although the Army may have thought he was a few years younger! His death is certified by his daughter, Sybil Florence Cavanagh,
who at that time was living at 21 Laurel Grove, Waterloo, Liverpool. At the time of his death, John Kerr was on a pension of £75 &
15 shillings per annum.
Public Records Office documents WO 97/5278
Army Lists & Harts Lists.
OIOC Records (Clerical registers and military documents – one of which is shown below but was found to be dubious).
Bengal Unattached List 1898 (L/Mil/10/239).
No. 4288 on List. Serving with 1st Shropshire LI. A Sergeant with the Viceroy’s Band (Musician).
Joined Unattached List on 29/03/1891, serving at Calcutta.
Enlisted for 12 years service into the Royal Irish Fusiliers (sic.. an error in the records) on 17/09/1883 @ Belfast aged 16 years and
3 months, 5ft 6¼ inches tall . Born Inniskilling, Fermanagh.
Fresh complexion, brown eyes, light brown hair.
Tailor by trade.
Stated as ‘Arrived in India on the ‘Malabar’ on the 3rd of December 1885’ which is contradicted by his WO97 papers.
Bengal Unattached List (Punjab) 1903 (L/Mil/10/244).
No.36 on Punjab List.
Description from Lewis's Topographical Dictionary of Ireland, 1837
CLEENISH, a parish partly in the baronies of MAGHERASTEPHENA and TYRKENNEDY, but chiefly in the barony of CLANAWLEY,
county of FERMANAGH, and province of ULSTER, containing with the post town of Lisbellaw, 10,557 inhabitants.
This place derived its name, originally ‘Cluan Innis’ from an island in Lough Erne, where was a monastery, of which St. Synell was
abbot about the middle of the 6th century, and with whom St. Fintan resided for more than 18 years. The parish which is situated
on the shores of Lough Erne, and on the road from Dublin to Enniskillen, comprises according to the Ordnance Survey, 36,531
statute acres (including islands), of which 996¼ are in the barony of Magherastephena, 4898¼ in that of Tyrkennedy, and 30,
636½ in the barony of Clanawley: 3804¼ acres are under water, including 1051 in Upper and 492½ in Lower Lough Mac Mean,
1448½ in Upper Lough Erne, and 811¼ in the river Erne and small loughs. In Upper Lough Erne are several smaller islands, of
which those of Bellisle, Killygowan and several smaller ones are within the limits of this parish. There is little wood, except on
gentlemen’s demesnes, and there are several bogs and a large tract of mountain. The land is of good quality, and the system of
agriculture is improving; a large portion is in meadow and pasture, and that which is under tillage produces good crops. Limestone
and freestone are abundant and are quarried for agricultural and for building purposes: and in the mountainous parts of the
parish, good flags are obtained.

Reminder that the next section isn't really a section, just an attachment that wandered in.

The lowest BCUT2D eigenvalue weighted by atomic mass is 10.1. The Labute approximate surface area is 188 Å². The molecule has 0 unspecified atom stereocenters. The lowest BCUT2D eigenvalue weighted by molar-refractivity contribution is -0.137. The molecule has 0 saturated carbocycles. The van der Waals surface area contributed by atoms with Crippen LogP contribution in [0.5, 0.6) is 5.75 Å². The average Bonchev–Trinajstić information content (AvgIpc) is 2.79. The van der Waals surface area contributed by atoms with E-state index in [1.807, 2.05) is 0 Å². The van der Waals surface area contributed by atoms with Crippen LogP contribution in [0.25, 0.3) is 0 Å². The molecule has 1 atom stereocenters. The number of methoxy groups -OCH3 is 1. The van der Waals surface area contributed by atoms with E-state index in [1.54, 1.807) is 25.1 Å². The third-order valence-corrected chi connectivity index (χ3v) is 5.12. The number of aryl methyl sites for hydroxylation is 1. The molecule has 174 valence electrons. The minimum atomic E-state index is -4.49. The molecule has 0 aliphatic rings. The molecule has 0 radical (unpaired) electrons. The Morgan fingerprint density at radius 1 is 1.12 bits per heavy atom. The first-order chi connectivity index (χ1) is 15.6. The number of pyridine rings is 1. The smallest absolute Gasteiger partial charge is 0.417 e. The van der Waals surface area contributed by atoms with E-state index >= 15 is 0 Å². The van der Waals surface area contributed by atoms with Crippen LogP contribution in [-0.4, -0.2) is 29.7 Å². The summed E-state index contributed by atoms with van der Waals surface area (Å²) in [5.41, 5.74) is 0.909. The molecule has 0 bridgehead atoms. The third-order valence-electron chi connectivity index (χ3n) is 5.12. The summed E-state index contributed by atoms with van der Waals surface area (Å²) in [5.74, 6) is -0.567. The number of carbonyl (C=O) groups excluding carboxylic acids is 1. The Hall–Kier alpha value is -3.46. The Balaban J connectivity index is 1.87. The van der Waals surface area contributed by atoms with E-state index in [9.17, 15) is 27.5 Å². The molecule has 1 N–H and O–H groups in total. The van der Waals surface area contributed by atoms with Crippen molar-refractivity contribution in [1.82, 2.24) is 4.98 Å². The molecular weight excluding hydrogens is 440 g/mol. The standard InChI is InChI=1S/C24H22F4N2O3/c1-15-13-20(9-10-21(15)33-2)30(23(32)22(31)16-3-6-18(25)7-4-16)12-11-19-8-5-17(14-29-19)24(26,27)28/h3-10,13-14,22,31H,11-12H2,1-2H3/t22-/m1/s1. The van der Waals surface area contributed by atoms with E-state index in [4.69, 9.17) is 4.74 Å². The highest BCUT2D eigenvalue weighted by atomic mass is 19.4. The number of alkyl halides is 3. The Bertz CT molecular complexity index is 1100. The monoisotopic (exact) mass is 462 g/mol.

The gentlemen’s seats are Fairwood Park, the residence of J. Denham, Esq.; Skea of J. Hassard, Esq.; Garden Hill, of W. Hassard,
Esq.; Bellisle of the Rev. J. G. Porter; Snow Hill of J. D. Johnstone, Esq.; Russian of Captain Jones ; Ballanaleck of A. Nixon, Esq.;
Lisbofin House, of C. Fausset, Esq.; Corrard House, the property of Sir. A. B. King, Bart.; and Cliniharnon Cottage, the residence
of the Rev. J. O’Reilly, commanding fine lake and mountain views. Near it is a holy well, overspread with branches of a large thorn.
Fairs are held at Holywell and Lisbellaw, for cattle and pigs. A manorial court is held on the estate of General Archdall; and petty
sessions are held at Shanmullagh and Lisbellaw every fortnight.
The living is a rectory and vicarage in the diocese of Clogher, and in the patronage of the Provost and Fellows of Trinity College,
Dublin: the tithes amount to £568. 15s. 4d. The church is a neat edifice, built in 1818 by aid of a gift of £900 from the late Board
of First Fruits, and is surrounded by plantations. There are also chapels of ease at Lisbellaw and Mullaghdan, both neat buildings,
to the latter of which the Ecclesiastical Commissioners have recently made a grant of £134 9s 11d., for repairs. The glebe house is
a good residence, built in 1825; the glebe comprises 840 statute acres.
In the R. C. divisions the parish forms part of the union or district of Enniskillen, and is partly a parish of itself; there are four
chapels, one of which at Lisbellaw belongs to the union of Enniskillen, and the other three to this parish; the latter are situated
respectively at Mullaghdan, Mullymeisker and Holywell, and are all neat edifiecs; that at Holywell was built in 1829, at an expense of
There are two places of worship for Presbyterians of the Seceding Synod, one of the second class at Lisbellaw, and the other at
Corrard. There is also at Lisbellaw a place of worship for Wesleyan Methodists.
There are two schools aided by subscription, and a national school at Mullymeisker, in which together are about 560 boys and 300
girls, and seven Sunday schools.
Several mineral springs exist in different parts of the parish, but they are not used medicinally.
|John Kerr - Unattached List